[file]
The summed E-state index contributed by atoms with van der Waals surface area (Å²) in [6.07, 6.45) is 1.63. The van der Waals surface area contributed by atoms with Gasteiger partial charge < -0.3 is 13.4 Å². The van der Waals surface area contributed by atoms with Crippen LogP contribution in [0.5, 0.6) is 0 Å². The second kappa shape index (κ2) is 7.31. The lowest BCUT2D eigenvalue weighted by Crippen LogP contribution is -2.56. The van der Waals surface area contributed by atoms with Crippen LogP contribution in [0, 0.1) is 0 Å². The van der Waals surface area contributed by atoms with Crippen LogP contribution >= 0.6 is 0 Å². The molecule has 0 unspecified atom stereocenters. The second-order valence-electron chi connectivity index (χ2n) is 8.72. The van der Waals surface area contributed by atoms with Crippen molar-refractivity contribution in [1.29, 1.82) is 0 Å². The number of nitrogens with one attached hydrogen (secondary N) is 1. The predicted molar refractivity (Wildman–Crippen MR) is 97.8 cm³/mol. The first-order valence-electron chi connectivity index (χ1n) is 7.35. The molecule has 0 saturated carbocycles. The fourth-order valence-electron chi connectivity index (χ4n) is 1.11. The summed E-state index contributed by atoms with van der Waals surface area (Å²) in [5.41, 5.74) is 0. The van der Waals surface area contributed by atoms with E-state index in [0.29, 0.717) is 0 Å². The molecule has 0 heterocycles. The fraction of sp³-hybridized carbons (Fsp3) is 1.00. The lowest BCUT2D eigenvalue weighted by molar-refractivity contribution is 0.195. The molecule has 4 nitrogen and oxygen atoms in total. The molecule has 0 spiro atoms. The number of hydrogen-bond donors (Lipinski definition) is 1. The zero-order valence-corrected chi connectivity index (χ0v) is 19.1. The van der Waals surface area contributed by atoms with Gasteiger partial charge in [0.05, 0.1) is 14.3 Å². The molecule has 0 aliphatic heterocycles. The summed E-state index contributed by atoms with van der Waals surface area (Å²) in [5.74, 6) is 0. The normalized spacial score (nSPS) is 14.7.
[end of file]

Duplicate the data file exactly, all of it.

The summed E-state index contributed by atoms with van der Waals surface area (Å²) in [6.07, 6.45) is 1.63. The van der Waals surface area contributed by atoms with Gasteiger partial charge < -0.3 is 13.4 Å². The van der Waals surface area contributed by atoms with Crippen LogP contribution in [0.5, 0.6) is 0 Å². The second kappa shape index (κ2) is 7.31. The lowest BCUT2D eigenvalue weighted by Crippen LogP contribution is -2.56. The van der Waals surface area contributed by atoms with Crippen LogP contribution in [0, 0.1) is 0 Å². The van der Waals surface area contributed by atoms with Crippen LogP contribution >= 0.6 is 0 Å². The molecule has 0 unspecified atom stereocenters. The second-order valence-electron chi connectivity index (χ2n) is 8.72. The van der Waals surface area contributed by atoms with Crippen molar-refractivity contribution in [1.29, 1.82) is 0 Å². The number of nitrogens with one attached hydrogen (secondary N) is 1. The predicted molar refractivity (Wildman–Crippen MR) is 97.8 cm³/mol. The first-order valence-electron chi connectivity index (χ1n) is 7.35. The molecule has 0 saturated carbocycles. The fourth-order valence-electron chi connectivity index (χ4n) is 1.11. The summed E-state index contributed by atoms with van der Waals surface area (Å²) in [5.41, 5.74) is 0. The van der Waals surface area contributed by atoms with E-state index in [0.29, 0.717) is 0 Å². The molecule has 0 heterocycles. The fraction of sp³-hybridized carbons (Fsp3) is 1.00. The lowest BCUT2D eigenvalue weighted by molar-refractivity contribution is 0.195. The molecule has 4 nitrogen and oxygen atoms in total. The molecule has 0 spiro atoms. The number of hydrogen-bond donors (Lipinski definition) is 1. The zero-order valence-corrected chi connectivity index (χ0v) is 19.1. The van der Waals surface area contributed by atoms with Gasteiger partial charge in [0.05, 0.1) is 14.3 Å². The molecule has 0 aliphatic heterocycles. The summed E-state index contributed by atoms with van der Waals surface area (Å²) in [5.74, 6) is 0. The normalized spacial score (nSPS) is 14.7.